Space.com: What are we learning about habitable zones?

    Drake: Actually the case is very much stronger for a huge abundance of life. The story seems to be that almost every star has a planetary system … and also the definition of “habitable zone” has expanded. In our system, it used to be that only Mars and Earth were potentially habitable. Now we’ve got an ocean on Europa … Titan.

    The habitable zone goes out. A habitable zone is not governed just by how far you are from the star, but what your atmosphere is. If you’ve got a lot of atmosphere, you’ve got a greenhouse effect. And that means the planet can be much farther out and be habitable.

    6
    “Radio waving” to extraterrestrials. Outward bound broadcasting from Earth has announced humanity’s technological status to other starfolk, if they are out there listening.
    Credit: Abstruse Goose

    Space.com: What is your view on the debate regarding active SETI — purposely broadcasting signals to extraterrestrials?

    Drake: There is controversy. I’m very against sending, by the way. I think it’s crazy because we’re sending all the time. We have a huge leak rate. It has been going on for years. There is benefit in eavesdropping, and you would have learned everything you can learn through successful SETI searches. There’s all kinds of reasons why sending makes no sense.

    7
    Frank Drake, center, with his colleagues, Optical SETI (OSETI) Principal Investigator Shelley Wright and Rem Stone with the 40-inch Nickel telescope at Lick Observatory in California. Outfitted with the OSETI instrument, the silver rectangular instrument package protrudes from the bottom of the telescope, plus computers, etc.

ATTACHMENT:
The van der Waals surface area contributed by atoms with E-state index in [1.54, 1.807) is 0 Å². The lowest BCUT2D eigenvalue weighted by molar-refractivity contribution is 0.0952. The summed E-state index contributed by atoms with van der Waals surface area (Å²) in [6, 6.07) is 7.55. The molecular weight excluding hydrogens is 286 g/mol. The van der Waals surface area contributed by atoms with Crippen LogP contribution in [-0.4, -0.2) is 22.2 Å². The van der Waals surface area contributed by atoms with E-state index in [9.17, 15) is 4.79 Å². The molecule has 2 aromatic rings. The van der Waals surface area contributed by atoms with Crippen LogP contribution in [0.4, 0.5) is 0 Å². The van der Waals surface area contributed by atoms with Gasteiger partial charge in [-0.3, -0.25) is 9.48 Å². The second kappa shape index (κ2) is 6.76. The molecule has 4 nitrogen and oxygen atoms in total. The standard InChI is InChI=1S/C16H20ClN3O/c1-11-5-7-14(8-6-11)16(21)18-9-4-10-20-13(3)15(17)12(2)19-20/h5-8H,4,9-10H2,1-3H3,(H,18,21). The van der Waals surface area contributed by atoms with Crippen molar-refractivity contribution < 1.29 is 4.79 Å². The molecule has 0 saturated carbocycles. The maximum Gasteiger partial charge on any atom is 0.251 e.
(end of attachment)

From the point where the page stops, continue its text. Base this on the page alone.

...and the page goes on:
Credit: Laurie Hatch Photography

    That reminds me of something else. We have learned, in fact, that gravitational lensing works. If they [aliens] use their star as a gravitational lens, they get this free, gigantic, super-Arecibo free of charge. They are not only picking up our radio signals, but they have been seeing the bonfires of the ancient Egyptians. They can probably tell us more about ourselves than we know … they’ve been watching all these years.

    Space.com: Can you discuss the new optical SETI efforts that you are involved with? You want to search for very brief bursts of optical light possibly sent our way by an extraterrestrial civilization to indicate their presence to us.

    Drake: It’s alive and well. We’ve gotten a couple of people who are actually giving major gifts. There’s no funding problem. There is a new instrument that has been built, and it’s going to be installed at the Lick Observatory [in California] in early March.

    The whole thing is designed to look for laser flashes. The assumption is — and this is where it gets to be tenuous — the extraterrestrials are doing us a favor. It does depend on extraterrestrials helping you by targeting you. These stellar beams are so narrow that you’ve got to know the geometry of the solar system that you’re pointing it at. They want to communicate. They have to be intent on an intentional signal specifically aimed at us. That’s a big order. So there are required actions on the part of the extraterrestrials for this to work. The big plus is that it’s cheap and relatively easy to do.

    See the full article here.